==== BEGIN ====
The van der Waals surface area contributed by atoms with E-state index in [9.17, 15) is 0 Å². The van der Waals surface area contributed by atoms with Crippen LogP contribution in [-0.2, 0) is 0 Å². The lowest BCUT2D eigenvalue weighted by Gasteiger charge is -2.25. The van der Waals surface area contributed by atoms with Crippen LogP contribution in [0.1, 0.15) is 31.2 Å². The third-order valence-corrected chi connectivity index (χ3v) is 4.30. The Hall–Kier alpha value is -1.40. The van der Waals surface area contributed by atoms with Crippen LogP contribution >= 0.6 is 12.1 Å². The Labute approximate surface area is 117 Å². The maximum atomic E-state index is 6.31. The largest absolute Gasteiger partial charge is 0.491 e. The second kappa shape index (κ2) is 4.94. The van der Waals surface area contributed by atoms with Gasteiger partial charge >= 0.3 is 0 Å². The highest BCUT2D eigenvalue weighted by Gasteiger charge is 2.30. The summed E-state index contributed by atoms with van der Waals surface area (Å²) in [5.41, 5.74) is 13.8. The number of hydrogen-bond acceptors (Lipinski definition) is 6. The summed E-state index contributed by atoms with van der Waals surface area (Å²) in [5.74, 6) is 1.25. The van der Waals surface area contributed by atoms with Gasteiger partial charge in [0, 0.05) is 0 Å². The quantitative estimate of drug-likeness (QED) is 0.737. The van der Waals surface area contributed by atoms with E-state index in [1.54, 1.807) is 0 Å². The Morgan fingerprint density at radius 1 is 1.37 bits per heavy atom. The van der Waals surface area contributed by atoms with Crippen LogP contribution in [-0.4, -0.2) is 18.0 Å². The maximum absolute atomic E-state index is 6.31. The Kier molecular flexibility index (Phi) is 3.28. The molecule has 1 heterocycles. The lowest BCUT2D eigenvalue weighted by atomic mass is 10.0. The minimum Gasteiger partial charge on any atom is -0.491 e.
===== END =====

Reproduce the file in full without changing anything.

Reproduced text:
The van der Waals surface area contributed by atoms with E-state index in [9.17, 15) is 0 Å². The van der Waals surface area contributed by atoms with Crippen LogP contribution in [-0.2, 0) is 0 Å². The lowest BCUT2D eigenvalue weighted by Gasteiger charge is -2.25. The van der Waals surface area contributed by atoms with Crippen LogP contribution in [0.1, 0.15) is 31.2 Å². The third-order valence-corrected chi connectivity index (χ3v) is 4.30. The Hall–Kier alpha value is -1.40. The van der Waals surface area contributed by atoms with Crippen LogP contribution >= 0.6 is 12.1 Å². The Labute approximate surface area is 117 Å². The maximum atomic E-state index is 6.31. The largest absolute Gasteiger partial charge is 0.491 e. The second kappa shape index (κ2) is 4.94. The van der Waals surface area contributed by atoms with Gasteiger partial charge >= 0.3 is 0 Å². The highest BCUT2D eigenvalue weighted by Gasteiger charge is 2.30. The summed E-state index contributed by atoms with van der Waals surface area (Å²) in [5.41, 5.74) is 13.8. The number of hydrogen-bond acceptors (Lipinski definition) is 6. The summed E-state index contributed by atoms with van der Waals surface area (Å²) in [5.74, 6) is 1.25. The van der Waals surface area contributed by atoms with Gasteiger partial charge in [0, 0.05) is 0 Å². The quantitative estimate of drug-likeness (QED) is 0.737. The van der Waals surface area contributed by atoms with E-state index in [1.54, 1.807) is 0 Å². The Morgan fingerprint density at radius 1 is 1.37 bits per heavy atom. The van der Waals surface area contributed by atoms with Crippen LogP contribution in [-0.4, -0.2) is 18.0 Å². The maximum absolute atomic E-state index is 6.31. The Kier molecular flexibility index (Phi) is 3.28. The molecule has 1 heterocycles. The lowest BCUT2D eigenvalue weighted by atomic mass is 10.0. The minimum Gasteiger partial charge on any atom is -0.491 e.